“When it works it can work spectacularly well,” he said, “but you need to have been invested in the mid-2000s.”
Steenberg pointed to Accel Partners, which invested $12.7 million in Facebook back in 2005. Accel has reportedly made billions off of the deal. Despite all the criticism of Facebook’s IPO, those who invested in the company back in the mid-2000s have done well, he said.
Steenberg made the comments yesterday at an alternative investors’ roundtable hosted by BlackRock. Steenberg, who founded BlackRock PEP in 1999, was one of several firm executives who spoke. BlackRock PEP manages fund-of-funds and direct co-investments. The unit has $7.1 billion in commitments. Last year, BlackRock announced it was building out its private equity capability, adding three execs from Merrill Lynch.
Such lofty VC expectations aren’t all that rare except for the fact that it is Steenberg, a private equity exec, doing the talking (he is also a Fenway Partners co-founder, by the way). PE generally doesn’t pay much attention to venture capital, given the sector’s poor historical averages. But Triago, the global placement agent, said recently that VC could be one of the best investment opportunities around. BlackRock PEP, as an FOF, has invested in funds that invest in venture capital, said a spokesman, who declined to disclose how much was committed to the asset class.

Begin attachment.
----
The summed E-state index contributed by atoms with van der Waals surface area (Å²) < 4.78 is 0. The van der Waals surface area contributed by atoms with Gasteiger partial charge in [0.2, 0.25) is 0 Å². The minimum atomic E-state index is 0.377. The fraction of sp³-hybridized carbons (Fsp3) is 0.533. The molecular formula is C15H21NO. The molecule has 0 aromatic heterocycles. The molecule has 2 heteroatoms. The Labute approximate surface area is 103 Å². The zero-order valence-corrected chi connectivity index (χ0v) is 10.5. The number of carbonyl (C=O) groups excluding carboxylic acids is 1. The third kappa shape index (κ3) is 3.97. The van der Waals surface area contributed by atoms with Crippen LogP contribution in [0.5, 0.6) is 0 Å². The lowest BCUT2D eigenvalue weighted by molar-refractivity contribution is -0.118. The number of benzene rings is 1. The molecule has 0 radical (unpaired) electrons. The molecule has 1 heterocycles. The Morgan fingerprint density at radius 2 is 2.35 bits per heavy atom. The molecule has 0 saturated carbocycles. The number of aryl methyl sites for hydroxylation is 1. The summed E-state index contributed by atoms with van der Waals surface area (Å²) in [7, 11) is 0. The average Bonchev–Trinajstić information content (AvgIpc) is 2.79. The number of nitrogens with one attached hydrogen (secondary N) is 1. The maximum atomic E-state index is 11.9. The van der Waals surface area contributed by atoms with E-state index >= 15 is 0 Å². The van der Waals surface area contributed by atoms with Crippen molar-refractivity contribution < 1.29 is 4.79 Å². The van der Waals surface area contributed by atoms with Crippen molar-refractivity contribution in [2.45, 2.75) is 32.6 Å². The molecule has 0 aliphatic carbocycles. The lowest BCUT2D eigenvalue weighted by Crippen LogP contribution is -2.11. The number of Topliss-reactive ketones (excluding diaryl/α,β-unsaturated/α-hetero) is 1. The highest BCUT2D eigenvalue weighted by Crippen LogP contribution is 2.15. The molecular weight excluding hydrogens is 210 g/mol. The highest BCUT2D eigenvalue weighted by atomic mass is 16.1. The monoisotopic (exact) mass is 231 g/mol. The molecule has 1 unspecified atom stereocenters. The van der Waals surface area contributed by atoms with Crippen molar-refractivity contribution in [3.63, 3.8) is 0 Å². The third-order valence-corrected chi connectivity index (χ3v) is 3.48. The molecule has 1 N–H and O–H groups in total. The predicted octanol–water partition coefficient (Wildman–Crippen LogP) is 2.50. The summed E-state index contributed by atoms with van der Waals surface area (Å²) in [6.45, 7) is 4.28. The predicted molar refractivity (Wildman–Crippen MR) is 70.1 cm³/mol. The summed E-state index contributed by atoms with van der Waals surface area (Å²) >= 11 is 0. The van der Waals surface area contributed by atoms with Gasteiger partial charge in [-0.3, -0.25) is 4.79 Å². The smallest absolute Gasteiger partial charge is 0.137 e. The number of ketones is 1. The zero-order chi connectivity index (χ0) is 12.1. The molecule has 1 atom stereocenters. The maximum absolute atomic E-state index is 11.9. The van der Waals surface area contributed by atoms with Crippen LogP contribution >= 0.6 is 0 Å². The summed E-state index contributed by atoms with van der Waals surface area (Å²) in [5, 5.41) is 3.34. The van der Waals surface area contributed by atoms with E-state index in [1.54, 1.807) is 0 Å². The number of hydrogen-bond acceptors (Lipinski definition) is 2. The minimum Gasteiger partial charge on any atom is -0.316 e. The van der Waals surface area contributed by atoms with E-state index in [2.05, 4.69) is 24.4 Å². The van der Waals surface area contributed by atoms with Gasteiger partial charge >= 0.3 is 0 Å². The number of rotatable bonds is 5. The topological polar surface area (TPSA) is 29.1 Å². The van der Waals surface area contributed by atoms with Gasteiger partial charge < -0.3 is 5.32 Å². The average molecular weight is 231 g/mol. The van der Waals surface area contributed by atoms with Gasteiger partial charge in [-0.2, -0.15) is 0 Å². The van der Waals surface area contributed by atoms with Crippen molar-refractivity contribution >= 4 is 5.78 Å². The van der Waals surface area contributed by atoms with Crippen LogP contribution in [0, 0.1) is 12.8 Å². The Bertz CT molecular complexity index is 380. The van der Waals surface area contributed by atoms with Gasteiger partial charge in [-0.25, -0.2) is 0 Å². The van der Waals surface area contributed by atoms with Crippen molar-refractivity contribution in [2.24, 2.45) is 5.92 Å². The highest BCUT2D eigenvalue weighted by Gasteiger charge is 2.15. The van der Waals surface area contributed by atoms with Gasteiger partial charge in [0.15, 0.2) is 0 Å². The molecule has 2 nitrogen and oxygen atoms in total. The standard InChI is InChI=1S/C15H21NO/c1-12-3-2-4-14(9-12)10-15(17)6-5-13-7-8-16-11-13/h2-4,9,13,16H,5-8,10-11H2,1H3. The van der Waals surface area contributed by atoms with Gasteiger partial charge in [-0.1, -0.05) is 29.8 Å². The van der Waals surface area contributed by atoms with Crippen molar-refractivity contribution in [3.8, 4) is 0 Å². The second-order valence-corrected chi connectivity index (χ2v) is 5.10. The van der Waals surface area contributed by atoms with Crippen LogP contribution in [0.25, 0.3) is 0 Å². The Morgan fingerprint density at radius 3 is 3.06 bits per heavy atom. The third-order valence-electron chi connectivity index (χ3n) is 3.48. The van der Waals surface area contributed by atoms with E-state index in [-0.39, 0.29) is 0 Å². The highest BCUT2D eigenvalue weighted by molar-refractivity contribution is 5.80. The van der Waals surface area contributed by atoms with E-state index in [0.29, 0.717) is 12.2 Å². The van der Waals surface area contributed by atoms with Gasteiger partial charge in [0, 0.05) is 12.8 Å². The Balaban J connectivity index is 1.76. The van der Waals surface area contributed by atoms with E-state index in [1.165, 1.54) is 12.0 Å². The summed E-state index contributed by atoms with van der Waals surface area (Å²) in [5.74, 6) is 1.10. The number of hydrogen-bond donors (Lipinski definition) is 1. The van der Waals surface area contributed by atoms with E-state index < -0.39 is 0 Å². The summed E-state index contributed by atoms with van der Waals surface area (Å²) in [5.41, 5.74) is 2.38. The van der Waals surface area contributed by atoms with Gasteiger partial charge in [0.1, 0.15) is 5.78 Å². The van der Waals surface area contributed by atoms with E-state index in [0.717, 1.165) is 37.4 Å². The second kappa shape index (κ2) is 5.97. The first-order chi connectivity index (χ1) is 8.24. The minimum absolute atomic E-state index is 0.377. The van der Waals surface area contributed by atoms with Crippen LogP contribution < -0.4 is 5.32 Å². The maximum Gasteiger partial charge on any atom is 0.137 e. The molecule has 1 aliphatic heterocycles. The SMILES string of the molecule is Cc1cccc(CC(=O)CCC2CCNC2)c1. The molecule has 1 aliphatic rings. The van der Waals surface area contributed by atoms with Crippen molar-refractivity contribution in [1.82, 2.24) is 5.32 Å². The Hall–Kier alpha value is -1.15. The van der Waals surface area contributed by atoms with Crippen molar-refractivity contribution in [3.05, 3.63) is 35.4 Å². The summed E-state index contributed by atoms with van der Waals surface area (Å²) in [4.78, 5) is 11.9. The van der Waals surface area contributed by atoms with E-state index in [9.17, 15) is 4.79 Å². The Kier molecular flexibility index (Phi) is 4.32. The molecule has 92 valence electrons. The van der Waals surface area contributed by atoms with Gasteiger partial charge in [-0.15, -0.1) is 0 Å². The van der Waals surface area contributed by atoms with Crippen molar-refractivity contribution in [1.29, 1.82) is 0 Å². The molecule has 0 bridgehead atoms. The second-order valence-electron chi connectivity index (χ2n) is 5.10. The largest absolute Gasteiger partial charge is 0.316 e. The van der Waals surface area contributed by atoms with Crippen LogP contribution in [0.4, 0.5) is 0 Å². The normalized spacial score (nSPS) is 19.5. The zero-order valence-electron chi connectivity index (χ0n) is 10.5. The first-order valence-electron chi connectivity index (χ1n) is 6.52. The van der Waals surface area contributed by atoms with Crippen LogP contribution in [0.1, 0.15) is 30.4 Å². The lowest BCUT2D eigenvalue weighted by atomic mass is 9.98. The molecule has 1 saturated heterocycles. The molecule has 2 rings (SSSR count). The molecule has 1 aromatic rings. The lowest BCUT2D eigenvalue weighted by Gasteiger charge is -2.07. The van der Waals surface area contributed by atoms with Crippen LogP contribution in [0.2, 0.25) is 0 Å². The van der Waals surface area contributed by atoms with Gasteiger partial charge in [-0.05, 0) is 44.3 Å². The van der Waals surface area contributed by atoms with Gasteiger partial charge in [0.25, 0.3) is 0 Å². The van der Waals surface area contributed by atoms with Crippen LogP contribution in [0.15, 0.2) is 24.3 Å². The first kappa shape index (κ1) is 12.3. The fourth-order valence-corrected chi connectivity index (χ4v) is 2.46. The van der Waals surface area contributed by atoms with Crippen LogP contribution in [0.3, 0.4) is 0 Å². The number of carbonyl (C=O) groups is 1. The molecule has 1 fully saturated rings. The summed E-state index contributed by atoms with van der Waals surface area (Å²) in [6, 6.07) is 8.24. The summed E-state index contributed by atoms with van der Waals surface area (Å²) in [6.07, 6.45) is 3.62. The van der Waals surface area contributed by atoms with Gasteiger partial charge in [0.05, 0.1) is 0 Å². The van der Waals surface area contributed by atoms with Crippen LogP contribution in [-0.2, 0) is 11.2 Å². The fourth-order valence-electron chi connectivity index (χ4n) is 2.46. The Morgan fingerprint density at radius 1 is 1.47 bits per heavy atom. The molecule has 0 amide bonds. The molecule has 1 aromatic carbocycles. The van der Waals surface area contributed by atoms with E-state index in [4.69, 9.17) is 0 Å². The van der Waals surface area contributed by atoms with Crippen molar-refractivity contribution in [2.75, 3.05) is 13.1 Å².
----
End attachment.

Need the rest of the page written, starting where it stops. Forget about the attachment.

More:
Later, Steenberg told me on the sidelines of the event that he doesn’t think it’s too late to invest in venture capital. Recent IPOs in social media, like LinkedIn, show that venture capital “does work,” he said. “When the public markets have an appetite for risk then you can make a whole lot of money.”
He noted that 21% of U.S. GDP last year came from companies that were started with venture capital. Much money is being made with good companies that were started with VC, he said. However, the public markets aren’t open now for IPOs. “When the markets open up you can take advantage of [it],” he said.